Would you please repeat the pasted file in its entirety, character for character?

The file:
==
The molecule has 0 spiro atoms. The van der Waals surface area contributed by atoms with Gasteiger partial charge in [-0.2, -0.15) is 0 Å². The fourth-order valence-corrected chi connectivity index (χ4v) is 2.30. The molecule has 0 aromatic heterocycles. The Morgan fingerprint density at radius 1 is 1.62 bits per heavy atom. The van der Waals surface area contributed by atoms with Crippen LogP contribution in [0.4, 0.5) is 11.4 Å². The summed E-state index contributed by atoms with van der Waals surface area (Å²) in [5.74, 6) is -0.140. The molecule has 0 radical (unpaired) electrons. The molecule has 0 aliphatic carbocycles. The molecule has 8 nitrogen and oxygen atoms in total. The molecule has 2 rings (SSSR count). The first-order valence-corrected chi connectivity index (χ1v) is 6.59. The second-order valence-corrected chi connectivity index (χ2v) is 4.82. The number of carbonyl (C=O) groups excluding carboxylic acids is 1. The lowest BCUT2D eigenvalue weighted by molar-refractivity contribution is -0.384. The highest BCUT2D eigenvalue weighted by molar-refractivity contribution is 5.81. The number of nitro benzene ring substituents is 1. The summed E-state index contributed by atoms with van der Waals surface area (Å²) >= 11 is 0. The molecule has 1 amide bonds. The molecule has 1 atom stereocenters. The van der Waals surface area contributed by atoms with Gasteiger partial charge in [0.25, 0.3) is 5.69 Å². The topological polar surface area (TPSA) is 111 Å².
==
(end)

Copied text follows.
The molecule has 0 spiro atoms. The van der Waals surface area contributed by atoms with Gasteiger partial charge in [-0.2, -0.15) is 0 Å². The fourth-order valence-corrected chi connectivity index (χ4v) is 2.30. The molecule has 0 aromatic heterocycles. The Morgan fingerprint density at radius 1 is 1.62 bits per heavy atom. The van der Waals surface area contributed by atoms with Crippen LogP contribution in [0.4, 0.5) is 11.4 Å². The summed E-state index contributed by atoms with van der Waals surface area (Å²) in [5.74, 6) is -0.140. The molecule has 0 radical (unpaired) electrons. The molecule has 0 aliphatic carbocycles. The molecule has 8 nitrogen and oxygen atoms in total. The molecule has 2 rings (SSSR count). The first-order valence-corrected chi connectivity index (χ1v) is 6.59. The second-order valence-corrected chi connectivity index (χ2v) is 4.82. The number of carbonyl (C=O) groups excluding carboxylic acids is 1. The lowest BCUT2D eigenvalue weighted by molar-refractivity contribution is -0.384. The highest BCUT2D eigenvalue weighted by molar-refractivity contribution is 5.81. The number of nitro benzene ring substituents is 1. The summed E-state index contributed by atoms with van der Waals surface area (Å²) >= 11 is 0. The molecule has 1 amide bonds. The molecule has 1 atom stereocenters. The van der Waals surface area contributed by atoms with Gasteiger partial charge in [0.25, 0.3) is 5.69 Å². The topological polar surface area (TPSA) is 111 Å².